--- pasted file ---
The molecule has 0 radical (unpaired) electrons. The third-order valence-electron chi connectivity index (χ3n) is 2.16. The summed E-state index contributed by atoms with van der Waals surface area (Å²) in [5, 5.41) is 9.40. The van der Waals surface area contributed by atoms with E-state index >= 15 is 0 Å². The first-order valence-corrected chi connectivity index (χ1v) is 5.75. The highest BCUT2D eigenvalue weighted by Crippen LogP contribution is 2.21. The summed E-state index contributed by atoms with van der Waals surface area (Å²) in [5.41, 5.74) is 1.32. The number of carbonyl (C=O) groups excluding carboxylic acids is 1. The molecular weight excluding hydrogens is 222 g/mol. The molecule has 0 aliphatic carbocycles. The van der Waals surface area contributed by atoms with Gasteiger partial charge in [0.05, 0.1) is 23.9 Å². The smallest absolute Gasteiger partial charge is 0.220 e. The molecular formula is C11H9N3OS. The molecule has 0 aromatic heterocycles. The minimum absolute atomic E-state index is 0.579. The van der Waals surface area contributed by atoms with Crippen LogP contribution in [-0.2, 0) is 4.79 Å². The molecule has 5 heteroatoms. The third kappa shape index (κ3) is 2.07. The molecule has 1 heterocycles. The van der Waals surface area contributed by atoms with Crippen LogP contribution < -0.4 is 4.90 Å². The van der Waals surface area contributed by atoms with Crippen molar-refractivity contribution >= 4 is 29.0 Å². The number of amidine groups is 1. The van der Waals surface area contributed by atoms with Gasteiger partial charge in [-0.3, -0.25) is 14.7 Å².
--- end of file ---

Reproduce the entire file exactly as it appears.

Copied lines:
The molecule has 0 radical (unpaired) electrons. The third-order valence-electron chi connectivity index (χ3n) is 2.16. The summed E-state index contributed by atoms with van der Waals surface area (Å²) in [5, 5.41) is 9.40. The van der Waals surface area contributed by atoms with E-state index >= 15 is 0 Å². The first-order valence-corrected chi connectivity index (χ1v) is 5.75. The highest BCUT2D eigenvalue weighted by Crippen LogP contribution is 2.21. The summed E-state index contributed by atoms with van der Waals surface area (Å²) in [5.41, 5.74) is 1.32. The number of carbonyl (C=O) groups excluding carboxylic acids is 1. The molecular weight excluding hydrogens is 222 g/mol. The molecule has 0 aliphatic carbocycles. The van der Waals surface area contributed by atoms with Gasteiger partial charge in [0.05, 0.1) is 23.9 Å². The smallest absolute Gasteiger partial charge is 0.220 e. The molecular formula is C11H9N3OS. The molecule has 0 aromatic heterocycles. The minimum absolute atomic E-state index is 0.579. The van der Waals surface area contributed by atoms with Crippen LogP contribution in [-0.2, 0) is 4.79 Å². The molecule has 5 heteroatoms. The third kappa shape index (κ3) is 2.07. The molecule has 1 heterocycles. The van der Waals surface area contributed by atoms with Crippen LogP contribution < -0.4 is 4.90 Å². The van der Waals surface area contributed by atoms with Crippen molar-refractivity contribution >= 4 is 29.0 Å². The number of amidine groups is 1. The van der Waals surface area contributed by atoms with Gasteiger partial charge in [-0.3, -0.25) is 14.7 Å².